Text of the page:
Grocers are committed to the security of their customers, including their payment security. FMI has the following resources and information on payments including details and updates on the liability shift for merchants to be EMV-enabled and for issuers to have chip cards available in the market. 

For information about FMI's work on Swipe Fees and related resources visit our Swipe Fee webpage.

Payment Resources

EMV Shift for Fuel Pumps

In December 2016, Visa and MasterCard announced a three-year extension to the EMV liability shift for merchants with automated fuel pumps. The change extends the liability to October 1, 2020 from the previously announced date of October 2017.

EMV Transition and Routing Provisions

In November 2016, the Federal Reserve published an updated FAQ that clarified that merchants have explicit routing rights under the 2010 debit reform law and that networks cannot inhibit them. FMI has long argued that customer-facing “debit routing screens” violated these routing provisions, and we were pleased that the Federal Reserve provided clarity on the matter. The Federal Trade Commission investigated Visa’s operating rules and the routing screen. Visa has since indicated that they will take corrective actions. FMI and several other trade associations also sent a letter to Visa as a follow up to the Federal Reserve’s updated FAQ.

Best Practices for Processing Chargebacks

The merchant community has been in the process of migrating to chip card-compliant point-of-sale terminals since the card networks announced the October 2015 liability shift. While a good portion of food retailers have the EMV-enabled hardware in their stores, many have faced delays in getting their terminal software certified due to bandwidth issues of third party vendors tasked with certifying these terminals. As grocers await certification, they have seen unprecedented increases in chargebacks during the months since the liability shift. We expect to see the number of EMV-compliant stores continue to increase in the coming months and years as the certification queue decreases, which will hopefully help mitigate the rise in chargebacks seen at the retail level.

FMI has compiled best practices for addressing these chargebacks in addition to providing materials from the card networks.

Payment Blog Posts

  • FED up with Credit and Debit Card Swipe Fees

    20161208-FMI-0036_ed_WEBAmericans pay the highest card swipe fees in the world every time they use a credit or debit card. The credit and debit card companies collect nearly $79 billion each year in these fees. What’s more, consumers may not even realize they are paying these hidden fees ranging from 23 cents to $4 every time they use their cards. In a society that often chooses plastic over coins and cash, this is simply outrageous, and shoppers should not be forced to pay a penalty for using their debit cards – a card that should be less expensive and faster.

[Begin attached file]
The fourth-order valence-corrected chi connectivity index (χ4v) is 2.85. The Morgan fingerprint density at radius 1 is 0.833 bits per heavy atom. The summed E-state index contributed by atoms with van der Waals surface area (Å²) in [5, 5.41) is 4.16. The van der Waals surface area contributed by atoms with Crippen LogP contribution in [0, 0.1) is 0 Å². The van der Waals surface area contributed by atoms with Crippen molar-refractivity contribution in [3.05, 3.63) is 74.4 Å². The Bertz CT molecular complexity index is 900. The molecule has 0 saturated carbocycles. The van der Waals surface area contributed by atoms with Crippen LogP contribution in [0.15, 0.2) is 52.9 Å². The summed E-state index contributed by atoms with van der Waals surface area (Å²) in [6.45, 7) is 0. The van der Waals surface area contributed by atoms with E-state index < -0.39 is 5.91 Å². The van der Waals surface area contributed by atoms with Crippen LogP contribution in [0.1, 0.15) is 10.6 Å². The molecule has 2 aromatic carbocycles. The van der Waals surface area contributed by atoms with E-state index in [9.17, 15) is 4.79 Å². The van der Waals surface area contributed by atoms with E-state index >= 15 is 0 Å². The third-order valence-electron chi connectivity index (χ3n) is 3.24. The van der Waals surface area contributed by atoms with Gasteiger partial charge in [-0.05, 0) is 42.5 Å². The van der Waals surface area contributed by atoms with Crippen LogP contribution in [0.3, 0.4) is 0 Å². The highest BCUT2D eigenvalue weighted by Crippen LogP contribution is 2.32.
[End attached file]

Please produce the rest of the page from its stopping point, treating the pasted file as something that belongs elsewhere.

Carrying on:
Full story
  • Visa and MasterCard Delay EMV Liability: A Win for Retail

    20151208-FMI-189r-WEBNo matter how big or small, when merchants get a victory, we run with it. That is what last week’s announcement from Visa and MasterCard is—a win for retail. The two biggest card brands announced they are delaying EMV implementation from the original announced date of 2017 until 2020, largely due to migration challenges and lack of availability of equipment. The three-year delay is a relief for stores who are already working with and toward complete EMV implementation.
    Full story
  • EMV: The Cost of Confusion

    FMI in the news

    The one-year anniversary of the EMV shift is just around the corner. FMI has heard countless stories about the delay in certification and the increase in cost of business operations, even for retailers who have the chip-card readers installed in stores.

    Full story
  • Food Retailers Need to Press for Continued Debit Card Competition

    Jennifer Hatcher on Debit Card ReformIt is time to make it clear to your Member of Congress that you strongly oppose repealing these important debit reforms and that you are watching how they vote on this issue. We hope you will support these efforts by sending a letter in opposition to the legislation we feel is more appropriately called the “No-Choice Act”.
    Full story
  • FMI on Innovation in Payments Systems

    FMI in the newsOne of Congress’ many responsibilities is to ensure competition in the marketplace. FMI and member companies appreciate the legislative work that has been done to increase innovation in the payments system, specifically debit transactions. The passing of the 2010 Dodd-Frank Wall Street Reform and Consumer Protection Act was a step in the right direction of addressing a broken system. Retailers hope Congress will leave the successful Durbin amendment in place so that the American economy will continue to thrive. The following opinion piece appeared in The Hill on September 1, 2016
    Full story